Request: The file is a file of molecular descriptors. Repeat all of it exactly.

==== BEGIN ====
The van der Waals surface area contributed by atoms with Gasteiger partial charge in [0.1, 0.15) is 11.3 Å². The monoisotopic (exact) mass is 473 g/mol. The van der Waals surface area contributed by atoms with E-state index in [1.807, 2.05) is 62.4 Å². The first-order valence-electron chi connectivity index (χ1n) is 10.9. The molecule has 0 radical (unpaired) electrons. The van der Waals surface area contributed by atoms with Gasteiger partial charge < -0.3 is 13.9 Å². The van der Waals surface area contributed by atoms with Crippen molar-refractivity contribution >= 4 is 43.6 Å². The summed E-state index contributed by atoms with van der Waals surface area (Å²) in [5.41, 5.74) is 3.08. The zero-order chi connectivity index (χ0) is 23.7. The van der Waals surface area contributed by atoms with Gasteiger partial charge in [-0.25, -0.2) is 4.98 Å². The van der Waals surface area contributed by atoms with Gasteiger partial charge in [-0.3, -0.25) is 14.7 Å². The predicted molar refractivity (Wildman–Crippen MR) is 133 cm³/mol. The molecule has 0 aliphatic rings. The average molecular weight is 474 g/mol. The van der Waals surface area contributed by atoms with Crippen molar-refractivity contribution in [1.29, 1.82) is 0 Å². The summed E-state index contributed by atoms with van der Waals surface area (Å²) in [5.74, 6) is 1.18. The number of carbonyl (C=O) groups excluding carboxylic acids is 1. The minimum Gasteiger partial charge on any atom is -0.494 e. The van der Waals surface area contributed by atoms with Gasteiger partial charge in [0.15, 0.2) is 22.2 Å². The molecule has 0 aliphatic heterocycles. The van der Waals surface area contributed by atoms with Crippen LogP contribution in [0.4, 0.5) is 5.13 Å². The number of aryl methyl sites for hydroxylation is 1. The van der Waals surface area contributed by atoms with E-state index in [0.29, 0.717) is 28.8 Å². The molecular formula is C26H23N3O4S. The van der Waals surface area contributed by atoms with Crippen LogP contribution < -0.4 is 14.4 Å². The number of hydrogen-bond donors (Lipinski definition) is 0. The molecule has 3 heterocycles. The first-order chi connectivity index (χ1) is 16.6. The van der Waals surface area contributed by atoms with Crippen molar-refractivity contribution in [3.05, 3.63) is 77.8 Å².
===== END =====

The van der Waals surface area contributed by atoms with Gasteiger partial charge in [0.1, 0.15) is 11.3 Å². The monoisotopic (exact) mass is 473 g/mol. The van der Waals surface area contributed by atoms with E-state index in [1.807, 2.05) is 62.4 Å². The first-order valence-electron chi connectivity index (χ1n) is 10.9. The molecule has 0 radical (unpaired) electrons. The van der Waals surface area contributed by atoms with Gasteiger partial charge < -0.3 is 13.9 Å². The van der Waals surface area contributed by atoms with Crippen molar-refractivity contribution >= 4 is 43.6 Å². The summed E-state index contributed by atoms with van der Waals surface area (Å²) in [5.41, 5.74) is 3.08. The zero-order chi connectivity index (χ0) is 23.7. The van der Waals surface area contributed by atoms with Gasteiger partial charge in [-0.25, -0.2) is 4.98 Å². The van der Waals surface area contributed by atoms with Gasteiger partial charge in [-0.3, -0.25) is 14.7 Å². The predicted molar refractivity (Wildman–Crippen MR) is 133 cm³/mol. The molecule has 0 aliphatic rings. The average molecular weight is 474 g/mol. The van der Waals surface area contributed by atoms with Crippen molar-refractivity contribution in [1.29, 1.82) is 0 Å². The summed E-state index contributed by atoms with van der Waals surface area (Å²) in [5.74, 6) is 1.18. The number of carbonyl (C=O) groups excluding carboxylic acids is 1. The minimum Gasteiger partial charge on any atom is -0.494 e. The van der Waals surface area contributed by atoms with Gasteiger partial charge in [0.15, 0.2) is 22.2 Å². The molecule has 0 aliphatic heterocycles. The van der Waals surface area contributed by atoms with Crippen LogP contribution in [0.4, 0.5) is 5.13 Å². The number of aryl methyl sites for hydroxylation is 1. The van der Waals surface area contributed by atoms with E-state index in [0.29, 0.717) is 28.8 Å². The molecular formula is C26H23N3O4S. The van der Waals surface area contributed by atoms with Crippen LogP contribution < -0.4 is 14.4 Å². The number of hydrogen-bond donors (Lipinski definition) is 0. The molecule has 3 heterocycles. The first-order chi connectivity index (χ1) is 16.6. The van der Waals surface area contributed by atoms with Crippen molar-refractivity contribution in [3.05, 3.63) is 77.8 Å².